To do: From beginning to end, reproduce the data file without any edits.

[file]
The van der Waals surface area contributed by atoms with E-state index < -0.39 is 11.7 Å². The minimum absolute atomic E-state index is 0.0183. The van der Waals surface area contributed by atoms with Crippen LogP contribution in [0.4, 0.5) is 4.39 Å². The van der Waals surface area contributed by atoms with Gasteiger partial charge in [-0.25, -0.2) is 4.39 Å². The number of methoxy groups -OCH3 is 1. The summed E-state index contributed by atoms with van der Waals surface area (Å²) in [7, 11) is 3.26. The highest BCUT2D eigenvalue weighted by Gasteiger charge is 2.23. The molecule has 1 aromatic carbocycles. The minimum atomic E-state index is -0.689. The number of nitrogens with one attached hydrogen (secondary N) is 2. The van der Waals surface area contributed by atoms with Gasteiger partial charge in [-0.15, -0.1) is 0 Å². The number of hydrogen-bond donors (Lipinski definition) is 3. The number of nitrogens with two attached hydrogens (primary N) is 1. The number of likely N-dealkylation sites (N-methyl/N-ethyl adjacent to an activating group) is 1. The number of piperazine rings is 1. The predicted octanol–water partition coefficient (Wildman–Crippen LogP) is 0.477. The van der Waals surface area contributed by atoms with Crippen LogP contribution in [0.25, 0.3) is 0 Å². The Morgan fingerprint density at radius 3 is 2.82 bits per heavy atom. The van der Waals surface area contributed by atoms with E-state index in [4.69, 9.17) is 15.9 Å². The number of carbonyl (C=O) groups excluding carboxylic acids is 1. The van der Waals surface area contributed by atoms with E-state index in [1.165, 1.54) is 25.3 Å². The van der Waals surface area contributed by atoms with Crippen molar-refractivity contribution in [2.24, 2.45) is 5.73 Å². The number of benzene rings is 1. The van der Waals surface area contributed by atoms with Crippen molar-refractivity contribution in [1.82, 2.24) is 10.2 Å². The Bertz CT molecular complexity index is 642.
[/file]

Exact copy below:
The van der Waals surface area contributed by atoms with E-state index < -0.39 is 11.7 Å². The minimum absolute atomic E-state index is 0.0183. The van der Waals surface area contributed by atoms with Crippen LogP contribution in [0.4, 0.5) is 4.39 Å². The van der Waals surface area contributed by atoms with Gasteiger partial charge in [-0.25, -0.2) is 4.39 Å². The number of methoxy groups -OCH3 is 1. The summed E-state index contributed by atoms with van der Waals surface area (Å²) in [7, 11) is 3.26. The highest BCUT2D eigenvalue weighted by Gasteiger charge is 2.23. The molecule has 1 aromatic carbocycles. The minimum atomic E-state index is -0.689. The number of nitrogens with one attached hydrogen (secondary N) is 2. The van der Waals surface area contributed by atoms with Gasteiger partial charge in [-0.15, -0.1) is 0 Å². The number of hydrogen-bond donors (Lipinski definition) is 3. The number of nitrogens with two attached hydrogens (primary N) is 1. The number of likely N-dealkylation sites (N-methyl/N-ethyl adjacent to an activating group) is 1. The number of piperazine rings is 1. The predicted octanol–water partition coefficient (Wildman–Crippen LogP) is 0.477. The van der Waals surface area contributed by atoms with Crippen LogP contribution in [0.25, 0.3) is 0 Å². The Morgan fingerprint density at radius 3 is 2.82 bits per heavy atom. The van der Waals surface area contributed by atoms with E-state index in [4.69, 9.17) is 15.9 Å². The number of carbonyl (C=O) groups excluding carboxylic acids is 1. The van der Waals surface area contributed by atoms with E-state index in [1.165, 1.54) is 25.3 Å². The van der Waals surface area contributed by atoms with Crippen molar-refractivity contribution in [2.24, 2.45) is 5.73 Å². The number of benzene rings is 1. The van der Waals surface area contributed by atoms with Crippen molar-refractivity contribution in [1.82, 2.24) is 10.2 Å². The Bertz CT molecular complexity index is 642.